Tyson Barrie was a bit of a question mark last off-season. Most significantly, he was a restricted free agent, and the Colorado Avakabcge didn’t sign him until September 7, 2014. Part of the question, though, was whether he’d be able to sustain the kind of clutch play he showcased in the second half of the 2013-14 season.
Well, Barrie led all Avalanche defensemen in points and was one of six players to earn 50+ points last season. He became only the fourth defenseman in Avalanche history to earn 50+ points in a season. So, I guess Barrie answered that question at least.
Every Sunday during the off season we’re going to take a look at different Colorado Avalanche players and the contributions they made to the team. This week let’s look at roving defenseman Tyson Barrie.
Tyson Barrie Statistics
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Tyson Barrie is accounted an offensive defenseman, and that shows in his statistics. In his 53 points last season, 12 came from goals. Ten of those came during even-strength play. Barrie was tied with Erik Johnson for number of goals scored by a defenseman.
Barrie earned an impressive 41 assists — team-leading number of assists, might I add. That many assists and overall points helped him earn a +5 on the team.
When you look at physical play, that’s when you remember that Barrie is almost more throwback rover than true defenseman. He did block 90 shots, but he only laid out 80 hits. At 5-foot-10, 190 pounds, Tyson Barrie is the smallest defenseman and one of the smallest players on the team — and he’s not a gritty kind of small.
That said, head coach Patrick Roy utilized Barrie, giving him an average 25 shifts or 21.36 minutes of ice time per game. Barrie played even strength and power play as well as whenever coach Roy pulled the goalie for the extra attacker.
Tyson Barrie’s statistics from Sporting Charts:
Statistics for Colorado Avalanche defenseman Tyson Barrie for 2014-15. Photo credit: Sporting Charts.
Tyson Barrie Role
Tyson Barrie is the second line defenseman.He’s not going to see the big minutes against the big lines — he’s just not big or gritty enough to stop such players. However, he does an excellent job positioning himself and skating around second or third lines as a defender.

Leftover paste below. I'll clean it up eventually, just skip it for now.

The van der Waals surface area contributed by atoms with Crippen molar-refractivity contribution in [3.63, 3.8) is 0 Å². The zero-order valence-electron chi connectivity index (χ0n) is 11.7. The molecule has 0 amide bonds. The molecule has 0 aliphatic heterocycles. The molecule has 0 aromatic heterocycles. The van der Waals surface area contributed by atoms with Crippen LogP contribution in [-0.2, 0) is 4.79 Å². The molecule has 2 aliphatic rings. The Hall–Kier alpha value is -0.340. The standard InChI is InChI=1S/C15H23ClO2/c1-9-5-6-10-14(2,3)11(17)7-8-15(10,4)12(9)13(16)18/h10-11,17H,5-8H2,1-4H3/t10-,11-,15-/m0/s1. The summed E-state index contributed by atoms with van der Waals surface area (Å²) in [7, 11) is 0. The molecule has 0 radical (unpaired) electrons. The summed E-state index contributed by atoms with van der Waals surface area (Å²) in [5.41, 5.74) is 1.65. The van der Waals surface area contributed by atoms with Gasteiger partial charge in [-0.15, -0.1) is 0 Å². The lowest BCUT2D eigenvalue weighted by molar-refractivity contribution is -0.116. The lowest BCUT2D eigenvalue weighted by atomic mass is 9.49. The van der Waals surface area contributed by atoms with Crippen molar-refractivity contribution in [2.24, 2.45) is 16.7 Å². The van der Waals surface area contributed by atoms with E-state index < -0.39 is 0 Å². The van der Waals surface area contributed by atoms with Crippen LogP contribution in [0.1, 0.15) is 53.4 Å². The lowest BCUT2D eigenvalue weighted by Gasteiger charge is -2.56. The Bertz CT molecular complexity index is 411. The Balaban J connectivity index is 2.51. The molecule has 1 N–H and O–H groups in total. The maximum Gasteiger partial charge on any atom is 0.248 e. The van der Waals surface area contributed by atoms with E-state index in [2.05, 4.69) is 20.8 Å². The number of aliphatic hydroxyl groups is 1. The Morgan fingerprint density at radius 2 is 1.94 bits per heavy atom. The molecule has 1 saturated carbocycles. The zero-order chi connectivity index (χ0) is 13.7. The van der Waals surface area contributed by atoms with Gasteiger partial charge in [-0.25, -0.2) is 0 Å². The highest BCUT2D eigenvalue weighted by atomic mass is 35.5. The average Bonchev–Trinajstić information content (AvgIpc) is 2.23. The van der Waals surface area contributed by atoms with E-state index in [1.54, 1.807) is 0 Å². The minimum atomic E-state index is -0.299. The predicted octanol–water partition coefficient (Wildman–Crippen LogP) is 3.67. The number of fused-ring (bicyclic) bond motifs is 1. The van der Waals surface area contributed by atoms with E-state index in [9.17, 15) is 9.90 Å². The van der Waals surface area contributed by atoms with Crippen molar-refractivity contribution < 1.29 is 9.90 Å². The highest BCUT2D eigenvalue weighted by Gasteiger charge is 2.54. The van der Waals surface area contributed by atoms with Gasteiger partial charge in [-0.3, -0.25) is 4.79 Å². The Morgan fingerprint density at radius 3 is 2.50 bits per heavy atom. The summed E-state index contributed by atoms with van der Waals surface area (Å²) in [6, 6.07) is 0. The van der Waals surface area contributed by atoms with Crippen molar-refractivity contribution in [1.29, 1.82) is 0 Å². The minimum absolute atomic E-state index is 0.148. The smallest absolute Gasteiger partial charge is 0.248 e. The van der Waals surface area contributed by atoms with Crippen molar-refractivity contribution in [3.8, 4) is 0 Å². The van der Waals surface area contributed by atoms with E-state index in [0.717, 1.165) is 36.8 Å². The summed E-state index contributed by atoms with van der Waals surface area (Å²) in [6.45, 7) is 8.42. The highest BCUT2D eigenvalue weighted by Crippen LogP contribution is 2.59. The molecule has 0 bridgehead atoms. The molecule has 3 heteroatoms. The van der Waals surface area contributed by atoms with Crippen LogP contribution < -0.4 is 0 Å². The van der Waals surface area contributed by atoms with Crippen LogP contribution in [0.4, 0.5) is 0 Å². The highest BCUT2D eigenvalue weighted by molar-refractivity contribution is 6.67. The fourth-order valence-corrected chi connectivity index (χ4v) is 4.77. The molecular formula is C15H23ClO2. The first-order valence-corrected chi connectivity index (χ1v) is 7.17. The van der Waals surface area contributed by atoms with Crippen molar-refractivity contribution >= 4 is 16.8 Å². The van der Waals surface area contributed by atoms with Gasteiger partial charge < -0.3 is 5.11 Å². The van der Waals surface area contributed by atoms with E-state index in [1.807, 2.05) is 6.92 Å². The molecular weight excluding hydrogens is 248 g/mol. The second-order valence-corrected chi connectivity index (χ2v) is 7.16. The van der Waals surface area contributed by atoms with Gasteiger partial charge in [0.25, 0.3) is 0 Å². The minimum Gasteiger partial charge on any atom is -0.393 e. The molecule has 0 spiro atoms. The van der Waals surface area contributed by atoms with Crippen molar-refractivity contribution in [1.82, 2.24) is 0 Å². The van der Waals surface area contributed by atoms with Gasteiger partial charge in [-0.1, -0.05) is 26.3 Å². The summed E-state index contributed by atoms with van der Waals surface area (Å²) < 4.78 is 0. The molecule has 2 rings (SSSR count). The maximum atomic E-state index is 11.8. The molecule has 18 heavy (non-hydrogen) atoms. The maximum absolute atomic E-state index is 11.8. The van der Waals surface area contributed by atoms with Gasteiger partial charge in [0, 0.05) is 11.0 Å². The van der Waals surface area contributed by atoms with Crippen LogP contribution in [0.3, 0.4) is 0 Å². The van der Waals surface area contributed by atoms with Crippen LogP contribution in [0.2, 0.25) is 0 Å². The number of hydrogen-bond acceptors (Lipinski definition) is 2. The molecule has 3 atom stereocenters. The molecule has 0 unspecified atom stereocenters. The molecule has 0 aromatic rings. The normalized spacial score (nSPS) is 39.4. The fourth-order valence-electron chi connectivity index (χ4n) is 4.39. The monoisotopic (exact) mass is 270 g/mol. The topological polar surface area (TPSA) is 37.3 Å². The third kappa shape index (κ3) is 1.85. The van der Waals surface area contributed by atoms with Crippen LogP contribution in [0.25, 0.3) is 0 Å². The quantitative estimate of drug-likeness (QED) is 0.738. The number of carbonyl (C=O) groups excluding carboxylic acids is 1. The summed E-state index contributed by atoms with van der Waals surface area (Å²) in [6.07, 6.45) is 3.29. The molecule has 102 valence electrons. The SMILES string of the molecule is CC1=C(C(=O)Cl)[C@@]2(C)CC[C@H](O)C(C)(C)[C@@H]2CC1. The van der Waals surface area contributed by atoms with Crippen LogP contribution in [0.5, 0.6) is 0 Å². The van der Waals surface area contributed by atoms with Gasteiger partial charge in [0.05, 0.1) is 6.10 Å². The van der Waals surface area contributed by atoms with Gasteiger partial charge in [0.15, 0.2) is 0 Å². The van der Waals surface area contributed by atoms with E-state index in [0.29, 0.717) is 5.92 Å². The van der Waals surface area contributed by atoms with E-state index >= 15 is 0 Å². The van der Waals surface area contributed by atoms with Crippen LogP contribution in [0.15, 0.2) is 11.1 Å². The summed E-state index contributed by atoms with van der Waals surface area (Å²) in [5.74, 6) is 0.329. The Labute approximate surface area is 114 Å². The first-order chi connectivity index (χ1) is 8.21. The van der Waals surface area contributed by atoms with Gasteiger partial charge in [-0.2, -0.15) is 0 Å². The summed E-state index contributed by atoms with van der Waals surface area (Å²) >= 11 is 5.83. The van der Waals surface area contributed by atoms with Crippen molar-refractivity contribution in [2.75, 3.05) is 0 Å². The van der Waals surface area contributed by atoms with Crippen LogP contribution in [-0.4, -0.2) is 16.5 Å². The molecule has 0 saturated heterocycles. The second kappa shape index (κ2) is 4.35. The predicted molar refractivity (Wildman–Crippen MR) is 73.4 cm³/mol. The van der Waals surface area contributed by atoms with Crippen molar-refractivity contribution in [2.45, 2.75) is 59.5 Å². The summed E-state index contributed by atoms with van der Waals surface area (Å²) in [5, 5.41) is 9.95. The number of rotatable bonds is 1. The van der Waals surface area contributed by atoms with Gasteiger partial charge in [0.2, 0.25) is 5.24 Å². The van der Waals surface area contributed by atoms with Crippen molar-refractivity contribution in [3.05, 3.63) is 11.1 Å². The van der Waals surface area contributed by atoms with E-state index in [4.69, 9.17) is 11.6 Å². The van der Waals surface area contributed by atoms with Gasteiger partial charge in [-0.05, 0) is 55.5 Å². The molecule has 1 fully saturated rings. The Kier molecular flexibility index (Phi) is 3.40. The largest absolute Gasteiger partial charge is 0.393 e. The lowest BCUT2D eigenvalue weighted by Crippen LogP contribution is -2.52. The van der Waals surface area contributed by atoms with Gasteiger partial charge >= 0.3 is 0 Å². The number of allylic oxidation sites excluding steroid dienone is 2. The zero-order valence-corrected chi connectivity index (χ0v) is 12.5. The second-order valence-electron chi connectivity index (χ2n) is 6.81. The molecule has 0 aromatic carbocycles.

He is also the Colorado Avalanche’s clutch scorer. If the Avs are down by one or two with less than two minutes to go, Tyson Barrie is the player you want on the ice. I don’t know if he feeds off the pressure of such a situation or if he has ice water in his veins — or both. However, Barrie just has a knack for scoring those last-minute or last-second goals.
Watch Barrie in action against the Dallas Stars:
I like to think of Tyson Barrie as a throwback player, back to the days when teams had rovers. The hockey rover’s job was to rove around and add his skills to both offense and defense. That sounds like Barrie.
Of course, head coach Patrick Roy once joked that Tyson Barrie reminded him of retired defenseman Sandis Ozolinsh:
"“He creates a lot of scoring chances — at both ends of the ice.”"
Center John Mitchell also joked about Barrie, saying he had a “Number four, Bobby Orr vibe going on.” However, Mitchell calls him a “dynamic player, especially on the back end and the way he rushes the puck.”
Tyson Barrie’s Future
Tyson Barrie has one year left on his bridge contract. After that he’s a restricted free agent. Avalanche GM Joe Sakic stated there wasn’t any rush to signing Barrie at this moment because he’s “just going to be a restricted free agent.”
Even if Tyson Barrie were to have a disastrous season next year — please, no — it’s highly unlikely the Colorado Avalanche would give up on him. This kid who had such a hard time in the beginning seems to have become a part of the central core of the Avs.
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